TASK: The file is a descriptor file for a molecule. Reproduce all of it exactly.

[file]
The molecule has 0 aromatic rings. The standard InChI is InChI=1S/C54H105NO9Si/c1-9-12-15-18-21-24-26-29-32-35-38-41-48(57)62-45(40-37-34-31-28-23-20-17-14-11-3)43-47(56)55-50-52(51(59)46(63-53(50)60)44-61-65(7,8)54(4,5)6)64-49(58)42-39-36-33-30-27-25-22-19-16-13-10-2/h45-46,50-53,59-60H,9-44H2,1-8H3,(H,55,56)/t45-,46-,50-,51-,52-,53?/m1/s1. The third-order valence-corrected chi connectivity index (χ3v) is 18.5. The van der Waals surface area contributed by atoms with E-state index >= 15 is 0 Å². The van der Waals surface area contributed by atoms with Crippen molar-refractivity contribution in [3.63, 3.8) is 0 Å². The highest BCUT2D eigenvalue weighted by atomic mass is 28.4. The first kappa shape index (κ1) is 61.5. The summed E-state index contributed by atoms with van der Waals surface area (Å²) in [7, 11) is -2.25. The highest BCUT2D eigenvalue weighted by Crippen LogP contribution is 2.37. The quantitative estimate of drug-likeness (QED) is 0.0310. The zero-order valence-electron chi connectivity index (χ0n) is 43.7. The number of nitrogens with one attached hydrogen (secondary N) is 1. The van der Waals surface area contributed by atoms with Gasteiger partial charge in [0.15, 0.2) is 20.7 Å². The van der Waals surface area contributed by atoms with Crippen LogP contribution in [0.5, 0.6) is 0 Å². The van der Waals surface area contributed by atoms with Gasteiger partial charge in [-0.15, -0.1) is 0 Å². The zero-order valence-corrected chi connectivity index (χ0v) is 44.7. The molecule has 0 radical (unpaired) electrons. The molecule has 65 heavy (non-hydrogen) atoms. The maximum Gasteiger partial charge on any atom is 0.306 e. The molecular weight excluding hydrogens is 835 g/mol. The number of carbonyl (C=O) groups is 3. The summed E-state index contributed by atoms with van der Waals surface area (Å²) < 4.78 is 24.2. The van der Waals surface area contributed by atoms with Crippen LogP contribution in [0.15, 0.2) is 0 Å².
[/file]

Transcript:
The molecule has 0 aromatic rings. The standard InChI is InChI=1S/C54H105NO9Si/c1-9-12-15-18-21-24-26-29-32-35-38-41-48(57)62-45(40-37-34-31-28-23-20-17-14-11-3)43-47(56)55-50-52(51(59)46(63-53(50)60)44-61-65(7,8)54(4,5)6)64-49(58)42-39-36-33-30-27-25-22-19-16-13-10-2/h45-46,50-53,59-60H,9-44H2,1-8H3,(H,55,56)/t45-,46-,50-,51-,52-,53?/m1/s1. The third-order valence-corrected chi connectivity index (χ3v) is 18.5. The van der Waals surface area contributed by atoms with E-state index >= 15 is 0 Å². The van der Waals surface area contributed by atoms with Crippen molar-refractivity contribution in [3.63, 3.8) is 0 Å². The highest BCUT2D eigenvalue weighted by atomic mass is 28.4. The first kappa shape index (κ1) is 61.5. The summed E-state index contributed by atoms with van der Waals surface area (Å²) in [7, 11) is -2.25. The highest BCUT2D eigenvalue weighted by Crippen LogP contribution is 2.37. The quantitative estimate of drug-likeness (QED) is 0.0310. The zero-order valence-electron chi connectivity index (χ0n) is 43.7. The number of nitrogens with one attached hydrogen (secondary N) is 1. The van der Waals surface area contributed by atoms with Gasteiger partial charge in [0.15, 0.2) is 20.7 Å². The van der Waals surface area contributed by atoms with Crippen LogP contribution in [0.5, 0.6) is 0 Å². The van der Waals surface area contributed by atoms with Gasteiger partial charge in [-0.15, -0.1) is 0 Å². The zero-order valence-corrected chi connectivity index (χ0v) is 44.7. The molecule has 0 radical (unpaired) electrons. The molecule has 65 heavy (non-hydrogen) atoms. The maximum Gasteiger partial charge on any atom is 0.306 e. The molecular weight excluding hydrogens is 835 g/mol. The number of carbonyl (C=O) groups is 3. The summed E-state index contributed by atoms with van der Waals surface area (Å²) < 4.78 is 24.2. The van der Waals surface area contributed by atoms with Crippen LogP contribution in [0.15, 0.2) is 0 Å².